Teaching Writing and Teaching Virtue
The ability to write well is more than just a neutral technique to be used for good or bad purposes. As Hobbes says, "eloquence persuades because it is seeming prudence," the effectiveness of a communication comes from its apparently embodying practical reasoning. Consequently, learning how to write well is an opportunity to learn how to deliberate, how to bring principles and concrete facts to bear on a situation that requires decision and action. Learning to write well is the acquisition of equipment without which the moral life is incomplete.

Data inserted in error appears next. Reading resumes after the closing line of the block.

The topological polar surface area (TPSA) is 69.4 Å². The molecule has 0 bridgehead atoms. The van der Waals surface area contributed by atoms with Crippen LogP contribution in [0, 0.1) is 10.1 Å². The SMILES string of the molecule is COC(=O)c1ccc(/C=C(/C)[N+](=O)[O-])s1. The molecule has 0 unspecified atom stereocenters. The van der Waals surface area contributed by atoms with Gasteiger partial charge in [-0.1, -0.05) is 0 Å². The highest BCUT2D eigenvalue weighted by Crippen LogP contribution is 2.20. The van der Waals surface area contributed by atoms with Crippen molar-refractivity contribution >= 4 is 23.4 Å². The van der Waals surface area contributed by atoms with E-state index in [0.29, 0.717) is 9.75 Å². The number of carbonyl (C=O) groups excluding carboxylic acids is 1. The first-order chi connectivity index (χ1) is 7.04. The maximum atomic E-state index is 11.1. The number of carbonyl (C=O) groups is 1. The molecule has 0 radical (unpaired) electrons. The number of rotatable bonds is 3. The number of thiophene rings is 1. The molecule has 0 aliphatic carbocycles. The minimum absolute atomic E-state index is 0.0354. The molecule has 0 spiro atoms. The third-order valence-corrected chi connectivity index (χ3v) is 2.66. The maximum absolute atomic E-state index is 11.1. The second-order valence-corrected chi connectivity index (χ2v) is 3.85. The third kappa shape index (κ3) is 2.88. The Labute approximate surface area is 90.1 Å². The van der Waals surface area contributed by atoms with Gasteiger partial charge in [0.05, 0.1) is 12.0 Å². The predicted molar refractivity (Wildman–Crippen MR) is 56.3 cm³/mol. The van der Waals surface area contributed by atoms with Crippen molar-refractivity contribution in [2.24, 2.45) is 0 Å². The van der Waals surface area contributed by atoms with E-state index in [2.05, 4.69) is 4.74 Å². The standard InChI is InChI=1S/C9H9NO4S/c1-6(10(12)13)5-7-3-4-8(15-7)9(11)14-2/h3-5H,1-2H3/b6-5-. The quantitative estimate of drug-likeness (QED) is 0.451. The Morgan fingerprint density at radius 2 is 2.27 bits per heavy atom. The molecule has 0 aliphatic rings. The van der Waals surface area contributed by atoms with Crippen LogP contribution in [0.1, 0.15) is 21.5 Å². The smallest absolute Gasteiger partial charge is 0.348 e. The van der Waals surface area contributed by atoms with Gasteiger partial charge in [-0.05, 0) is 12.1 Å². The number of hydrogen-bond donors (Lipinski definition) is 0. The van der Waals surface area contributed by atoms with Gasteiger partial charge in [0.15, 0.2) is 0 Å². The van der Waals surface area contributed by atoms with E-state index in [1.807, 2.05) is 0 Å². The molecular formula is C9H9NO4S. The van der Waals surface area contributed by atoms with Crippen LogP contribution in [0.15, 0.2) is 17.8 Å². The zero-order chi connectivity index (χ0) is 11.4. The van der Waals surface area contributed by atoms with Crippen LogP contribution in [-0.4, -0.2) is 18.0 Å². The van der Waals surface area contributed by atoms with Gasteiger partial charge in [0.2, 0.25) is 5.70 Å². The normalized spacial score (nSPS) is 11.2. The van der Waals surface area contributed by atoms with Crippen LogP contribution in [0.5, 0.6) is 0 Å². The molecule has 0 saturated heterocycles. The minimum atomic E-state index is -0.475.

Garver, Eugene. "Teaching Writing and Teaching Virtue." International Journal of Business Communication 22, no. 1 (January 1985): 51-73. doi: 10.1177/002194368502200103.